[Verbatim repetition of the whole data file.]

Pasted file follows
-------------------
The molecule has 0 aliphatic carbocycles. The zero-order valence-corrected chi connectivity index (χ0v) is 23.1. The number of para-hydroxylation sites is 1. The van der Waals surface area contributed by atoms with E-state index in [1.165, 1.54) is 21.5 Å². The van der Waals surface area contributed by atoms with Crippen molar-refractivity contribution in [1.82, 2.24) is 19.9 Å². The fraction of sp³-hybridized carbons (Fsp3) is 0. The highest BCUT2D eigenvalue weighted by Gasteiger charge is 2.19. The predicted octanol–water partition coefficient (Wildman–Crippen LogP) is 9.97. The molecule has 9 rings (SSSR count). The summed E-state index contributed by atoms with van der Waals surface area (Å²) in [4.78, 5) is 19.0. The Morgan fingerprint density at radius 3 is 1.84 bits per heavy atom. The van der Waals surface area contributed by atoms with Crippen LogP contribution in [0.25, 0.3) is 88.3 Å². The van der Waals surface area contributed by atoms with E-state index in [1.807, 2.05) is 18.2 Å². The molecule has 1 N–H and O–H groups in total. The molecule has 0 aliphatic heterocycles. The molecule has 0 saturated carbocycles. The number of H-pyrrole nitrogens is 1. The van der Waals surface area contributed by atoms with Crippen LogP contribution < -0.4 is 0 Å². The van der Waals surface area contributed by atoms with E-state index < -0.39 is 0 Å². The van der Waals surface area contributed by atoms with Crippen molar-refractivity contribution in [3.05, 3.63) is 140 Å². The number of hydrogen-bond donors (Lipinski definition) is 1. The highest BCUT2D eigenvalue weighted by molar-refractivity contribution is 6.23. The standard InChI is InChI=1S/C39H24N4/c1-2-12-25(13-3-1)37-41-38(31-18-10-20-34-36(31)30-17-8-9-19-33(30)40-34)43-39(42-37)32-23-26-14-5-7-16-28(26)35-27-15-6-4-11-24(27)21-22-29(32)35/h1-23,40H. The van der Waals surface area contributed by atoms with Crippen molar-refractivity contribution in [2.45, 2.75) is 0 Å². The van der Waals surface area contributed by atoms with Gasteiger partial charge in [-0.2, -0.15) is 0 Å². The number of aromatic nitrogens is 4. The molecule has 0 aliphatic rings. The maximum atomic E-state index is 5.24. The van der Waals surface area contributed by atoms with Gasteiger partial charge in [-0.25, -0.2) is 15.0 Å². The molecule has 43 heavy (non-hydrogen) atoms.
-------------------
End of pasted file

The molecule has 0 aliphatic carbocycles. The zero-order valence-corrected chi connectivity index (χ0v) is 23.1. The number of para-hydroxylation sites is 1. The van der Waals surface area contributed by atoms with E-state index in [1.165, 1.54) is 21.5 Å². The van der Waals surface area contributed by atoms with Crippen molar-refractivity contribution in [1.82, 2.24) is 19.9 Å². The fraction of sp³-hybridized carbons (Fsp3) is 0. The highest BCUT2D eigenvalue weighted by Gasteiger charge is 2.19. The predicted octanol–water partition coefficient (Wildman–Crippen LogP) is 9.97. The molecule has 9 rings (SSSR count). The summed E-state index contributed by atoms with van der Waals surface area (Å²) in [4.78, 5) is 19.0. The Morgan fingerprint density at radius 3 is 1.84 bits per heavy atom. The van der Waals surface area contributed by atoms with Crippen LogP contribution in [0.25, 0.3) is 88.3 Å². The van der Waals surface area contributed by atoms with E-state index in [1.807, 2.05) is 18.2 Å². The molecule has 1 N–H and O–H groups in total. The molecule has 0 aliphatic heterocycles. The molecule has 0 saturated carbocycles. The number of H-pyrrole nitrogens is 1. The van der Waals surface area contributed by atoms with Crippen LogP contribution < -0.4 is 0 Å². The van der Waals surface area contributed by atoms with E-state index < -0.39 is 0 Å². The van der Waals surface area contributed by atoms with Crippen molar-refractivity contribution in [3.05, 3.63) is 140 Å². The number of hydrogen-bond donors (Lipinski definition) is 1. The highest BCUT2D eigenvalue weighted by molar-refractivity contribution is 6.23. The standard InChI is InChI=1S/C39H24N4/c1-2-12-25(13-3-1)37-41-38(31-18-10-20-34-36(31)30-17-8-9-19-33(30)40-34)43-39(42-37)32-23-26-14-5-7-16-28(26)35-27-15-6-4-11-24(27)21-22-29(32)35/h1-23,40H. The van der Waals surface area contributed by atoms with Crippen molar-refractivity contribution in [2.45, 2.75) is 0 Å². The van der Waals surface area contributed by atoms with Gasteiger partial charge in [-0.2, -0.15) is 0 Å². The number of aromatic nitrogens is 4. The molecule has 0 aliphatic rings. The maximum atomic E-state index is 5.24. The van der Waals surface area contributed by atoms with Gasteiger partial charge in [-0.25, -0.2) is 15.0 Å². The molecule has 43 heavy (non-hydrogen) atoms.